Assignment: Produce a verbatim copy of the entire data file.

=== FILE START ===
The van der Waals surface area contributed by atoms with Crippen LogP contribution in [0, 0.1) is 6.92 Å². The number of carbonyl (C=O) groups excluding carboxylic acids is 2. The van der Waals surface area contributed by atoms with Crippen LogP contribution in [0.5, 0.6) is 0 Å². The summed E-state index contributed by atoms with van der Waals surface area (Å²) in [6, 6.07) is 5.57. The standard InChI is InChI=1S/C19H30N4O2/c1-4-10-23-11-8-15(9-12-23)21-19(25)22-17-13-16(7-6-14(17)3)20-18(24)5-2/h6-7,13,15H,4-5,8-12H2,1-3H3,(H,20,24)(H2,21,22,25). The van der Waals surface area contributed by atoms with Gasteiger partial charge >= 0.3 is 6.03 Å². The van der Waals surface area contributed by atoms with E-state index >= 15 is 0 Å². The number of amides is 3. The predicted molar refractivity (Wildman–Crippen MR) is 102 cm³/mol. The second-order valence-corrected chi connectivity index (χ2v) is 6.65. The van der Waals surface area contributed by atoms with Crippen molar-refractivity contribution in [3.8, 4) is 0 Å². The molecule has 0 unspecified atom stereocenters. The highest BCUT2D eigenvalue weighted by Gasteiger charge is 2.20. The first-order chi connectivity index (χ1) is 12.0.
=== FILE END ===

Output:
The van der Waals surface area contributed by atoms with Crippen LogP contribution in [0, 0.1) is 6.92 Å². The number of carbonyl (C=O) groups excluding carboxylic acids is 2. The van der Waals surface area contributed by atoms with Crippen LogP contribution in [0.5, 0.6) is 0 Å². The summed E-state index contributed by atoms with van der Waals surface area (Å²) in [6, 6.07) is 5.57. The standard InChI is InChI=1S/C19H30N4O2/c1-4-10-23-11-8-15(9-12-23)21-19(25)22-17-13-16(7-6-14(17)3)20-18(24)5-2/h6-7,13,15H,4-5,8-12H2,1-3H3,(H,20,24)(H2,21,22,25). The van der Waals surface area contributed by atoms with Gasteiger partial charge >= 0.3 is 6.03 Å². The van der Waals surface area contributed by atoms with E-state index >= 15 is 0 Å². The number of amides is 3. The predicted molar refractivity (Wildman–Crippen MR) is 102 cm³/mol. The second-order valence-corrected chi connectivity index (χ2v) is 6.65. The van der Waals surface area contributed by atoms with Crippen molar-refractivity contribution in [3.8, 4) is 0 Å². The molecule has 0 unspecified atom stereocenters. The highest BCUT2D eigenvalue weighted by Gasteiger charge is 2.20. The first-order chi connectivity index (χ1) is 12.0.